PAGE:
1. SALZBURG SALES PITCH
This morning’s Waugh Zone is from Ned Simons. Paul is away.
Theresa May will try to sell her Chequers plan to EU leaders in Salzburg this evening - with a ten minute speech.
The gathering comes as Michel Barnier said he is ready to make an “improved” proposal on the Irish border. But whether this is merely a softening in tone rather than in substance remains to be seen. With the October 18 EU summit fast approaching and an emergency meeting in November now expected, Barnier warned the “moment of truth” in the Brexit talks was at hand.
Writing in De Welt this morning, the prime minister again points to “compromises” made by the UK and calls on the EU to do the same. “No side can demand something totally unacceptable from the other, such as an external border between parts of the UK,” she says.
On the home front, May’s Brexiteer critics continue to trash her plan. David Davis used his interview on BBC Radio 4′s Today programme to dismiss suggestions the EU would compromise. Brussels was just offering “warm words” designed to prevent May being overthrown. “They will want to make her life possible,” he said. The former Brexit secretary confirmed he would try to sink Chequers in any Commons vote. “I resigned over this. I am not going to vote for it,” he said. And he had a pop at one fellow Brexiteer who did not quit in the summer. “Michael Gove is a clever man, sometimes clever men miss the obvious,” he said of the environment secretary. In the Daily Telegraph this morning Jacob Rees-Mogg repeats his call for the PM to “chuck” Chequers.
May took time in her interview with the Daily Express this morning to hit back at backbenchers plotting to oust her from office after March 29, 2019. “This isn’t just about Brexit,” she says. “There is more to do.”
To try and prove this is the case, the PM will this morning announce that £2bn of Government funds will be directed towards housing associationsto give them long-term certainty they need to build homes. But the announcement comes as figures revealed landowners pocketed a staggering £13bn in profit last year simply for securing planning permission while a housing crisis continues to grip the nation.
2. STOPPING THE CLOCK
The People’s Vote campaign are pushing their new report this morning which they say sets out a “clear route” of how the Article 50 process can be paused to give the public the chance to vote on May’s final deal in a referendum. The cross-party group says its preference would be to give people a choice between Chequers or remaining a member of the EU. The PM says the only choice is for MPs to pick Chequers or no deal. And in her Express interview she says another vote would “destroy trust in politicians”.
Jeremy Corbyn will face further pressure in the run up to Labour’s conference to throw his weight behind another referendum. The Guardian has a long-read on Labour’s Brexit policy this morning. Pulled out from the piece and published last night was a report that Keir Starmer was on the “brink of resignation” earlier this year after Corbyn tried to shelve the shadow Brexit secretary’s plan for a customs union.
3. NEC NERVES
Labour’s NEC last night kicked a many of the most radical proposals in its Democracy Review into the long grass. Ideas including allowing party members to elect council leaders will be set aside until next year. Talks on changes to how MPs are selected by local parties will resume at a meeting of the party’s ruling body on Saturday. But as Paul reports, one thing the NEC did agree was that the creation of a new independent procedure for harassment cases should be put to a vote at conference.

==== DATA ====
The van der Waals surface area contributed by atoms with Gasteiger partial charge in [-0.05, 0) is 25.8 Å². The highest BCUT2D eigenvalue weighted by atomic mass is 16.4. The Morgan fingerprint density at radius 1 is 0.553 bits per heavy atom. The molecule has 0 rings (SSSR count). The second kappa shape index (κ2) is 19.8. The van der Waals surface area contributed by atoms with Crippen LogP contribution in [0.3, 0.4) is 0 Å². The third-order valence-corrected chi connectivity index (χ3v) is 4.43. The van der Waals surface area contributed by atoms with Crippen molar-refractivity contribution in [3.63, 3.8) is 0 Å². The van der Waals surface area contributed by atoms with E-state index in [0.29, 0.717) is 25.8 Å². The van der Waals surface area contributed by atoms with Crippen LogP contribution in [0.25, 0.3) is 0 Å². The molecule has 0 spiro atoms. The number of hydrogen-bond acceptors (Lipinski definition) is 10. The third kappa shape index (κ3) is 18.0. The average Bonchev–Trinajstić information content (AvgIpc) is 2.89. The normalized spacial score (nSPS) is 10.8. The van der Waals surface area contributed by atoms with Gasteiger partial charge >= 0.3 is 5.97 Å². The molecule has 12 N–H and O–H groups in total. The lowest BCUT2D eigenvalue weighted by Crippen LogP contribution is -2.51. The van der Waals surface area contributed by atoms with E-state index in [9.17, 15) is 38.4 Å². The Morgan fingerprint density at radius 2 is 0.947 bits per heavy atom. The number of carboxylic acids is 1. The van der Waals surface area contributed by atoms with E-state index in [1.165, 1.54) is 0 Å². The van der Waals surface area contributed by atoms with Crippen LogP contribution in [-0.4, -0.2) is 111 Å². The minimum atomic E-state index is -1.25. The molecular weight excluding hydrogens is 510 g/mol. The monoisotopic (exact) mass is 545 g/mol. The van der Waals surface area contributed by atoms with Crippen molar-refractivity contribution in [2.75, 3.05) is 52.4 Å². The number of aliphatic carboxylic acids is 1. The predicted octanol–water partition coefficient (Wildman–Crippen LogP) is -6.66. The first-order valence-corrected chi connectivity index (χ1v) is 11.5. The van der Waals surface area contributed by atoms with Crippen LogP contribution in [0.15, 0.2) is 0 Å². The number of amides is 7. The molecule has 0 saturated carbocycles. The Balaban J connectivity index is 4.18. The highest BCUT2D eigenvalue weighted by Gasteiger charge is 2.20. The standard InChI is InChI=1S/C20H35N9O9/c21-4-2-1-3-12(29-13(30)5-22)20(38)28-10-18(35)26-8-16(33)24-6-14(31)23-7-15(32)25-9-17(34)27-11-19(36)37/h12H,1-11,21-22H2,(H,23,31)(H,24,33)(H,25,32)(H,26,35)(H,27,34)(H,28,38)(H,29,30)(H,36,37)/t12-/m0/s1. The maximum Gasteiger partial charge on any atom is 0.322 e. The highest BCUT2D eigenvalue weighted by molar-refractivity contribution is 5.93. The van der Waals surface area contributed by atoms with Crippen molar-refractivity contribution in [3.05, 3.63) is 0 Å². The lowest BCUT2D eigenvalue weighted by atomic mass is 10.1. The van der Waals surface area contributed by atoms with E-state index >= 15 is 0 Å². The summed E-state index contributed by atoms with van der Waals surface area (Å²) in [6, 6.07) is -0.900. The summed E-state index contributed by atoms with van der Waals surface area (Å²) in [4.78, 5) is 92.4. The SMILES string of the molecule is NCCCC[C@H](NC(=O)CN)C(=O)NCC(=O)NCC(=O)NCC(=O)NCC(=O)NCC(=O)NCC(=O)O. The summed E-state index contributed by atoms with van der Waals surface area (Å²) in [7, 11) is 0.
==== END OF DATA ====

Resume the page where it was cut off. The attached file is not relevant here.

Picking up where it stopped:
The Sun meanwhile has a story this morning of a face-to-face clash between Corbyn and Tom Watson. The paper reports the pair had a row during a recent shadow cabinet meeting over Watson being denied a prime time conference speaking slot.
But this week has made clear is the most interesting dynamic to watch Liverpool will be the shadow boxing between the leadership, Momentum and the unions. The Corbynista versus Centrist/Moderate/Blairite/
4. PERFORMANCE ANXIETY
The Lib Dem decision to promise that Vince Cable would accuse eurosceptics of having an “erotic spasm” over Brexit in his conference speech was a shameless attempt to get their party leader in the headlines. And it worked. Good job everyone. But then he fluffed the climax and had an “exotic spresm”. Happens to the best of us. At least, cough, no slogans fell down behind him.
The Lib Dems have thrown their all into opposing Brexit. But they have been big footed by People’s Vote. A fact driven home by BBC Newsnight last night devoting its opening segment to prospects for a second referendum without featuring a single Lib Dem – despite Political Editor Nick Watt reporting the story from outside the party’s conference in Brighton. Cable is, slowly, on his way out. Jo Swinson and Layla Moran are the obvious frontrunners to succeed him - despite moves to allow a non-MP to take over. But it will probably take more than a change at the top to revivie the party’s fortunes.
5. AS ALWAYS, TOO MANY MEN
HuffPost Washington Bureau Chief Amanda Terkel reports Republicans on the US Senate Judiciary Committee are considering having their aides question Christine Blasey Ford, who has made sexual assault accusations against Supreme Court nominee Brett Kavanaugh. The reason? Every Republican senator on the committee is male. And they figure the sight of old white men conducting the grilling might not be a great look. If they use their aides, they would be able to rely on female staffers. President Donald Trump, naturally, feels “terribly” for his Supreme Court pick.
Also: The president offers his assessment of Hurricane Florence in this video message. “One of the wettest we’ve ever seen from the standpoint of water,” he concludes.
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